“We are fond of saying, and it's no exaggeration, that it is difficult to identify a major capital project in Knox County that has not benefited in one way or another from Knox County Foundation support,” said Barone. “We observed our anniversary this year by making the largest single grant in the foundation's 75-year history: a $300,000 gift to the YMCA renovation effort in honor of our founder, Beatty B. Williams, who spearheaded the effort to construct that facility in 1965 and who had a lifelong commitment to the international YMCA movement.”

Barone said he believes the foundation's most visible impact in recent years is in the area of green space preservation (Wolf Run Regional Park and being the “foundation” in the Ariel-Foundation Park name), the economic development studies underway in county villages, the re-imagining of Mount Vernon's South Main Street into a viable education corridor, and the more than $1 million annual scholarship program that benefited 350-plus students in 2019.

“A Foundation for All”

Williams, Conley, Martin, Rudin, and Zelkowitz provided the majority of the start-up money for the trust. In the following years, they continued to be heavy contributors. Other substantial gifts came from the Gelsanliter Family, Cooper-Bessemer Corp., and the estates of James Debes and Maude McCreary.

That pattern still holds today, due in part to a matching gift from Ariel Corporation.

“In years past, we created numerous named endowment funds with minimum gifts of just $5,000,” said Barone. “Today, thanks to the philanthropic creativity of former board chair Karen Buchwald Wright, most funds are created with at least $10,000, which qualifies their fund for an immediate 50% matching gift from the Ariel Corporation's New Philanthropy Fund. It's an opportunity that is hard to pass up, and over the past six years or so, more than 60 new funds have been created with Karen's New Philanthropy incentive grants.”

Barone acknowledges that the trust has funded many major projects over the years because “some very generous individuals made substantial gifts to the foundation.” But, he says, those gifts account for only a fraction of the 460 funds the trust administers.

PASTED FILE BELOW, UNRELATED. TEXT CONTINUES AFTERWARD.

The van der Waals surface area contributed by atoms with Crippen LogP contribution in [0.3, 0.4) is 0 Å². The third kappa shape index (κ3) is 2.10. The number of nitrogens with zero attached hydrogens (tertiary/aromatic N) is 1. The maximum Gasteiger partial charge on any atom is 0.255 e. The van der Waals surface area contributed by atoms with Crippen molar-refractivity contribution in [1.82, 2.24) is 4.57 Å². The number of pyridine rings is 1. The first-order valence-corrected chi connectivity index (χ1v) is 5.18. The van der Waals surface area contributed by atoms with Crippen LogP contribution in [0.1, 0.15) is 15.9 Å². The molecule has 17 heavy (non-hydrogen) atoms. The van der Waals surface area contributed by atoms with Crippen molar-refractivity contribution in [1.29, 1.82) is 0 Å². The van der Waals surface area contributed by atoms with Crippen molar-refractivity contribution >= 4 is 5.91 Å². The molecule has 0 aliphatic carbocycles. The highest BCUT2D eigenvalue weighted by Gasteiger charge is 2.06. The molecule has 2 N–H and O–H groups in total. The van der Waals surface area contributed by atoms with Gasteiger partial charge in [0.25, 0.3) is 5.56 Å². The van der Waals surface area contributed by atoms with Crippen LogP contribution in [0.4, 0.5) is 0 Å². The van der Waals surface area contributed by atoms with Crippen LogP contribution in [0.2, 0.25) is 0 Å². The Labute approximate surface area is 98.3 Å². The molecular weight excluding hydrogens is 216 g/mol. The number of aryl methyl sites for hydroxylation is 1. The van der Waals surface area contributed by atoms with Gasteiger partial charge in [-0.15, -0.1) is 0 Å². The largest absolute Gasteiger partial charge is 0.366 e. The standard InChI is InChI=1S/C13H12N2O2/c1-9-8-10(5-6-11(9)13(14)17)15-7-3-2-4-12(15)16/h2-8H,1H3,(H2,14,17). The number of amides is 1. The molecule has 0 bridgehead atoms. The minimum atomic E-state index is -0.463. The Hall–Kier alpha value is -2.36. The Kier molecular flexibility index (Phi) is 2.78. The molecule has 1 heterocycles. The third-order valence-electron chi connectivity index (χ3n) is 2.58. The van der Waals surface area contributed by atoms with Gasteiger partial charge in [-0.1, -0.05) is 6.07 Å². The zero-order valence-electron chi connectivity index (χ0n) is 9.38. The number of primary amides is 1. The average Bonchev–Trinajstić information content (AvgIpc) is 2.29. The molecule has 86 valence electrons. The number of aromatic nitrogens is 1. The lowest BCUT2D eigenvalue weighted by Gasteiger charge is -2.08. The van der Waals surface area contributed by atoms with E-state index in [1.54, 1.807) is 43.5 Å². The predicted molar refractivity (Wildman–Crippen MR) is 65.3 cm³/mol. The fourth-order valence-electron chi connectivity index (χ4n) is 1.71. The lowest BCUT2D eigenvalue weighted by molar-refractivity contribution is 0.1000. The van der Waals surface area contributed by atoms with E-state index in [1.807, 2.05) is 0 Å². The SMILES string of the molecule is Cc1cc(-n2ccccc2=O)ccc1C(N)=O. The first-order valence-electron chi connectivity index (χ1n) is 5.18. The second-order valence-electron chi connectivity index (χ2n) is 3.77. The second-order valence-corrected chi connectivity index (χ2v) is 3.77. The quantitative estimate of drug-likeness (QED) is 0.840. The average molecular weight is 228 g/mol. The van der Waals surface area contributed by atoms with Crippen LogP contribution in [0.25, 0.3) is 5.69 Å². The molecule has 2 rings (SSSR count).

“The Knox County Foundation very much fulfills the vision of its creators to be a 'foundation for all,'” he said. “The foundation's general fund, which enables many of the competitive grant program awards we make each year, is supported by hundreds of gifts in the $25 to $1,000 range. In recent years, our Youth Philanthropy Initiative endowment fund, used by our 25 student grant-makers from Knox County high schools, has attracted up to $30,000 per year itself in small and large annual gifts. This truly is a community endowment that donors of all means can participate in.”

Growth and Evolution

As the trust's assets increased over the years, so, too, did the number of projects funded.

“As assets grew, the ability to make larger grants for significant capital projects like hospitals, libraries, and schools grew as well,” said Barone. “Scholarships came into the picture in the late 1950s but really didn't accelerate until the '90s.”

The purpose and direction of the trust have also evolved over the years. The trust expanded its focus to include all of Knox County in the 1970s and '80s. It reflected that expansion by changing its name to the Mount Vernon/Knox County Community Trust in 1994. It underwent another name change in 2001, becoming the Community Foundation of Mount Vernon & Knox County when it changed from a trust to a more flexible corporate structure.

On Jan. 1, 2019, the organization rebranded to become the Knox County Foundation.